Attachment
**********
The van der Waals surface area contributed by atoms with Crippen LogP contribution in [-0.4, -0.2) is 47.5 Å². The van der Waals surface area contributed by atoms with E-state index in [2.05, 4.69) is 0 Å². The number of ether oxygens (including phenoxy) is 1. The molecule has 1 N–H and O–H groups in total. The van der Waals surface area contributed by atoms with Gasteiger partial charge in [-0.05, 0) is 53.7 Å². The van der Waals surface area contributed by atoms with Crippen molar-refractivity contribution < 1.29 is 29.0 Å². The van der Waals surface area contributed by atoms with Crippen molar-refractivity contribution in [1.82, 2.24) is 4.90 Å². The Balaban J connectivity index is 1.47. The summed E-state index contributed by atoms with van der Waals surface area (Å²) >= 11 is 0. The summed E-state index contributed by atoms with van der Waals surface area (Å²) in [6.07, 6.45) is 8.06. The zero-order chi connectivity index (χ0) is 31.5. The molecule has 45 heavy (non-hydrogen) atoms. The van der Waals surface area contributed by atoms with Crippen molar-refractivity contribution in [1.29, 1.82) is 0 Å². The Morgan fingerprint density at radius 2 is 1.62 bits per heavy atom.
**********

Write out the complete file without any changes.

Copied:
The van der Waals surface area contributed by atoms with Crippen LogP contribution in [-0.4, -0.2) is 47.5 Å². The van der Waals surface area contributed by atoms with E-state index in [2.05, 4.69) is 0 Å². The number of ether oxygens (including phenoxy) is 1. The molecule has 1 N–H and O–H groups in total. The van der Waals surface area contributed by atoms with Gasteiger partial charge in [-0.05, 0) is 53.7 Å². The van der Waals surface area contributed by atoms with Crippen molar-refractivity contribution < 1.29 is 29.0 Å². The van der Waals surface area contributed by atoms with Crippen molar-refractivity contribution in [1.82, 2.24) is 4.90 Å². The Balaban J connectivity index is 1.47. The summed E-state index contributed by atoms with van der Waals surface area (Å²) >= 11 is 0. The summed E-state index contributed by atoms with van der Waals surface area (Å²) in [6.07, 6.45) is 8.06. The zero-order chi connectivity index (χ0) is 31.5. The molecule has 45 heavy (non-hydrogen) atoms. The van der Waals surface area contributed by atoms with Crippen molar-refractivity contribution in [1.29, 1.82) is 0 Å². The Morgan fingerprint density at radius 2 is 1.62 bits per heavy atom.